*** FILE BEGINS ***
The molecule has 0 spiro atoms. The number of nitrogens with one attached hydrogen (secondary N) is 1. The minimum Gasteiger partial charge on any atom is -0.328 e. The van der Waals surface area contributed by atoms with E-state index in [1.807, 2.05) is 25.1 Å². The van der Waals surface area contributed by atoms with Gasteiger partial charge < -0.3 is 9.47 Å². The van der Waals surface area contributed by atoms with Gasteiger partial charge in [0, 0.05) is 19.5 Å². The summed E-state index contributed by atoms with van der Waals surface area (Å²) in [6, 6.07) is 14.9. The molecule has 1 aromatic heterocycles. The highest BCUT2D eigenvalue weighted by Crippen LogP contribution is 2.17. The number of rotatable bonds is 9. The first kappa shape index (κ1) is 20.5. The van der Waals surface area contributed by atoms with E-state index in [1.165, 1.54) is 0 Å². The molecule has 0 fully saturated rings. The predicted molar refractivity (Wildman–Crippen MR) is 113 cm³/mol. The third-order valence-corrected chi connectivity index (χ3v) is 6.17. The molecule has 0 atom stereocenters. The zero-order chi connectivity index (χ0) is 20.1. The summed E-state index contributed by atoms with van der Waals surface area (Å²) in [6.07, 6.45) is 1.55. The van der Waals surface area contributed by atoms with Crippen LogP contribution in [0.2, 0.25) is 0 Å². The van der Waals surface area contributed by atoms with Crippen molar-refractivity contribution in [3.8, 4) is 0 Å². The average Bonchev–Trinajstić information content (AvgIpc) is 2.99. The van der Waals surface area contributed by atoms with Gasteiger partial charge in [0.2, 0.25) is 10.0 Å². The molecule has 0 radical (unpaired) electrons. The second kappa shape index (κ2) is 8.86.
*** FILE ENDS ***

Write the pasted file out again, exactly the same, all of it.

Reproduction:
The molecule has 0 spiro atoms. The number of nitrogens with one attached hydrogen (secondary N) is 1. The minimum Gasteiger partial charge on any atom is -0.328 e. The van der Waals surface area contributed by atoms with E-state index in [1.807, 2.05) is 25.1 Å². The van der Waals surface area contributed by atoms with Gasteiger partial charge < -0.3 is 9.47 Å². The van der Waals surface area contributed by atoms with Gasteiger partial charge in [0, 0.05) is 19.5 Å². The summed E-state index contributed by atoms with van der Waals surface area (Å²) in [6, 6.07) is 14.9. The molecule has 1 aromatic heterocycles. The highest BCUT2D eigenvalue weighted by Crippen LogP contribution is 2.17. The number of rotatable bonds is 9. The first kappa shape index (κ1) is 20.5. The van der Waals surface area contributed by atoms with E-state index in [1.165, 1.54) is 0 Å². The molecule has 0 fully saturated rings. The predicted molar refractivity (Wildman–Crippen MR) is 113 cm³/mol. The third-order valence-corrected chi connectivity index (χ3v) is 6.17. The molecule has 0 atom stereocenters. The zero-order chi connectivity index (χ0) is 20.1. The summed E-state index contributed by atoms with van der Waals surface area (Å²) in [6.07, 6.45) is 1.55. The van der Waals surface area contributed by atoms with Crippen LogP contribution in [0.2, 0.25) is 0 Å². The van der Waals surface area contributed by atoms with Crippen molar-refractivity contribution in [3.8, 4) is 0 Å². The average Bonchev–Trinajstić information content (AvgIpc) is 2.99. The van der Waals surface area contributed by atoms with Gasteiger partial charge in [0.2, 0.25) is 10.0 Å². The molecule has 0 radical (unpaired) electrons. The second kappa shape index (κ2) is 8.86.